Consultants, analysts and pundits come out of the woodwork and declare a tidal wave of change that never quite materialises. The proclamations are far reaching and impressive in their scope, and somehow two years later those same exhortations of future success disappear, never to be seen again.
No one actually goes back and checks past predictions versus current reality. Facebook’s latest announcements fit this description nicely. If the industry pundits are anything to go by Facebook is about to take over the world, somehow, although I’m not quite sure the manner in which they’re going to pull this off.
First off - there are a series of assumptions that pundits make that are far removed from reality. This is not limited to Facebook but generally applies to anything connected to the IT industry or the internet but usually reserved for the most “exciting” companies.
The most egregious and most laughable assumption is that everyone in the world is on the internet. This is not even close to correct. So you have the majority of the world that aren’t even aware of this phenomenon or may have heard of it but never used it. Apart from this, large swathes of the planet have massive bandwidth constraints and can only access a limited subset of the actual world wide web.
The second messy assumption is that there is this deep seated belief that those who do have access to the internet worship the internet. This is also not true. The internet has moved from being a novelty source of excitement to something that people use as a tool of convenience. People can read articles on the net, do their banking, update a status on their social networking site, book tickets for a concert or check the playing times of their favourite sports teams.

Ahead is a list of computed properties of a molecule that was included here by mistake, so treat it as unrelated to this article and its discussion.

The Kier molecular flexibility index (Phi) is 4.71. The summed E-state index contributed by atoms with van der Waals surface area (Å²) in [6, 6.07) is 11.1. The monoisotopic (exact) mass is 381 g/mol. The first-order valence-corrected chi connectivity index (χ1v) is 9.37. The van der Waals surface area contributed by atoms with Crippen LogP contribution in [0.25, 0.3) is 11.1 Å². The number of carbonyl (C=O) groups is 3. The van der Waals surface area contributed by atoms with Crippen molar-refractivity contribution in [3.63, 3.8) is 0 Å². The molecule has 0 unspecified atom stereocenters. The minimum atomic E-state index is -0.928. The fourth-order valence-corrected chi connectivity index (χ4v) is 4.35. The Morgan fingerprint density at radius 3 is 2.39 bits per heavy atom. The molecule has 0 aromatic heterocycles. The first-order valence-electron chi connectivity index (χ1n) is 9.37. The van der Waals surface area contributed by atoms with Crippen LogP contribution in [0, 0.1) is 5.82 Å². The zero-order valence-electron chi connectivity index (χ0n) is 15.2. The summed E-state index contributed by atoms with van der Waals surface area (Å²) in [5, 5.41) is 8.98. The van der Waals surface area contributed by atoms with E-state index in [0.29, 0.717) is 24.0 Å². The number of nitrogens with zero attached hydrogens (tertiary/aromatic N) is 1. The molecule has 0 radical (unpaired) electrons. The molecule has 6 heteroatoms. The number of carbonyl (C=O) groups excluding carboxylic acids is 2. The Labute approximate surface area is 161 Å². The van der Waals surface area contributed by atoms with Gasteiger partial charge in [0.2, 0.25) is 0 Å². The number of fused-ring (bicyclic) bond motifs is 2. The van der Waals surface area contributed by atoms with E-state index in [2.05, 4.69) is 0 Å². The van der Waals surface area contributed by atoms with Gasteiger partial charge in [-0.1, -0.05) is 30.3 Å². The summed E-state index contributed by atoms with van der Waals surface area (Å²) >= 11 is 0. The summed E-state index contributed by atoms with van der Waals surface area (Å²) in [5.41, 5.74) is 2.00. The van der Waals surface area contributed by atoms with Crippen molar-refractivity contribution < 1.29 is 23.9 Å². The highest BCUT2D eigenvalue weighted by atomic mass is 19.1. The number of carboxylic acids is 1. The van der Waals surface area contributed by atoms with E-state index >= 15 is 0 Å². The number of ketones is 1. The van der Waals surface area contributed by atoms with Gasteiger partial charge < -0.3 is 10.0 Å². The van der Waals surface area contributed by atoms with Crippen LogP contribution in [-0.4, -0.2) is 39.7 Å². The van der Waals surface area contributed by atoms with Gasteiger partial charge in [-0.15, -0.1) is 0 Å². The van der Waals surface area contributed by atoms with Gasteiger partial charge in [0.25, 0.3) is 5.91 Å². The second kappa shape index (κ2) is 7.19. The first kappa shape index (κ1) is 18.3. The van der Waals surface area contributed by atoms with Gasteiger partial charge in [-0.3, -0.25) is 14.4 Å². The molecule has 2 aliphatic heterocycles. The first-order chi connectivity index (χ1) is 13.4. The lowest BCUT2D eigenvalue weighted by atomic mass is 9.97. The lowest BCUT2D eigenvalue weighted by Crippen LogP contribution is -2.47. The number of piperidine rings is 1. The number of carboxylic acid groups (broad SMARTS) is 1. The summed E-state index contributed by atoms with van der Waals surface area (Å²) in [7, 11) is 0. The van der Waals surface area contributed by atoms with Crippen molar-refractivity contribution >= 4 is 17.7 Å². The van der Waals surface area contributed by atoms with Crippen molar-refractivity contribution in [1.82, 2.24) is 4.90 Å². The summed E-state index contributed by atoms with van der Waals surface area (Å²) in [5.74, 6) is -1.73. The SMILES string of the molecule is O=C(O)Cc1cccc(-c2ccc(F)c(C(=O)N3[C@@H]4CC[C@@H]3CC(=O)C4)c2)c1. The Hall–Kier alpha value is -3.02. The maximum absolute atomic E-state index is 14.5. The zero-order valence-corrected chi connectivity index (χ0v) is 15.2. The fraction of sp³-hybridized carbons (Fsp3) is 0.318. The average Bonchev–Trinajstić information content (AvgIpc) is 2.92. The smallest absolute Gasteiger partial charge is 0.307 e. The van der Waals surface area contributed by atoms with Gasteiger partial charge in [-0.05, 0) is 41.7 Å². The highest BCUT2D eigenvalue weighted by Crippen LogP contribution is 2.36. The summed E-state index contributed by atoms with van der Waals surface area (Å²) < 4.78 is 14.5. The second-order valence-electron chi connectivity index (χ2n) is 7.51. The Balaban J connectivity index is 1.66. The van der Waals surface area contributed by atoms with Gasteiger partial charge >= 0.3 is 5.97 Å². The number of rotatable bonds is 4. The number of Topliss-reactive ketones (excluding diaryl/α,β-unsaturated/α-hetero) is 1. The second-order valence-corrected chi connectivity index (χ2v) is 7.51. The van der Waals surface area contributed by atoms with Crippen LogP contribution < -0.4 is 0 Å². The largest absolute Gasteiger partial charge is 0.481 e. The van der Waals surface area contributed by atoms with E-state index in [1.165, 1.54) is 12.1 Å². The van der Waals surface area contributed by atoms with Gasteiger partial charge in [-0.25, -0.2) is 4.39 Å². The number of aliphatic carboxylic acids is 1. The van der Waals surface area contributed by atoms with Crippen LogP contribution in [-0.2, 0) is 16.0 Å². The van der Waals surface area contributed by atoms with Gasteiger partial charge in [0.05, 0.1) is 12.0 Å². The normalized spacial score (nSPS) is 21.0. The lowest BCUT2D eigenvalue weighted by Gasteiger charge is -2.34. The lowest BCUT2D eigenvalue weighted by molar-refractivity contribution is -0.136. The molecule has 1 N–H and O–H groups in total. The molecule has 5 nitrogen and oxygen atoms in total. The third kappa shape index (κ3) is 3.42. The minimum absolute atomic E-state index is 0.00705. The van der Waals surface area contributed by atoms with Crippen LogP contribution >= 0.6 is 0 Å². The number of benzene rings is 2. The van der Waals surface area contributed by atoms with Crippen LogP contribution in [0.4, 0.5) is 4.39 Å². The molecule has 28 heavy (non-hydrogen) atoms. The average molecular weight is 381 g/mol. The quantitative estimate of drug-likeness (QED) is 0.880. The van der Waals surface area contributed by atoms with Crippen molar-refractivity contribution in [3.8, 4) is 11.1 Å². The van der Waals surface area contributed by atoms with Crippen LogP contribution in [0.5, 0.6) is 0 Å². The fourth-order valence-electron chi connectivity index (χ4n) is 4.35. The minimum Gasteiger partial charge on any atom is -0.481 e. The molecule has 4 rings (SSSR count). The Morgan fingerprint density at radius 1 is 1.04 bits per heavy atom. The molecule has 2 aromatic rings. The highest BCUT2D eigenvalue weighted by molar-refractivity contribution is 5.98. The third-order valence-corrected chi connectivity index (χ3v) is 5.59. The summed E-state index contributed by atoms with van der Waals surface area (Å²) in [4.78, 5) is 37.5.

Some people have a very strong attraction to Facebook and spend a lot of time there. But how many? Facebook will happily tell you how many people visit their site (now around 400 or 500 million I think), but how many are very active? I for one and many of my friends will check Facebook once or twice a month. I hardly ever post anything onto Facebook and generally check on my friend’s updates to see what they’re up to. But it’s a casual visit.
As someone that is fairly ambivalent towards Facebook I am finding I like it less and less. I find the “Jenna found twenty squishy elves on her fairy farm!!” messages more and more annoying.
Targeted advertising is a source of immense excitement to anyone that has something to sell and it is definitely the Holy Grail to vast riches, or so we’re led to believe. The fact that these immense riches will be delivered to others and not to you and me doesn’t seem to strike the promoter of this “wonder” service as ridiculous when they promote it to us. I am so desperate for targeted ads it makes my knees weak.
Another big problem being created here is the casual attitude that Facebook is apparently taking with people’s private information. They are getting more and more invasive. Read this to see what is going on - it is not pretty. Somehow Facebook doesn’t seem to care.
One of the arguments that could be presented is that it is a free service and you should be grateful. Well when I signed up I believed that they would take care of the information that I am entrusting them with. This is no longer true. I feel that Facebook has broken my trust, numerous times now. They changed the rules without asking me. And “Yes!” I did expect my own personal individual expectations of privacy to be respected.
Another shockingly poor assumption is that all these knots of friends have everything in their lives in common. Apparently they like the same books, they go to the same restaurants, they drive the same cars, and they can give each other sagely advice at the touch of a button. The articles about Facebook generally contain sentences like this: “Next time you’re buying a car just let your Facebook friends know and you will get great suggestions.” or “wondering what book to read next? Ask your friends on Facebook!”.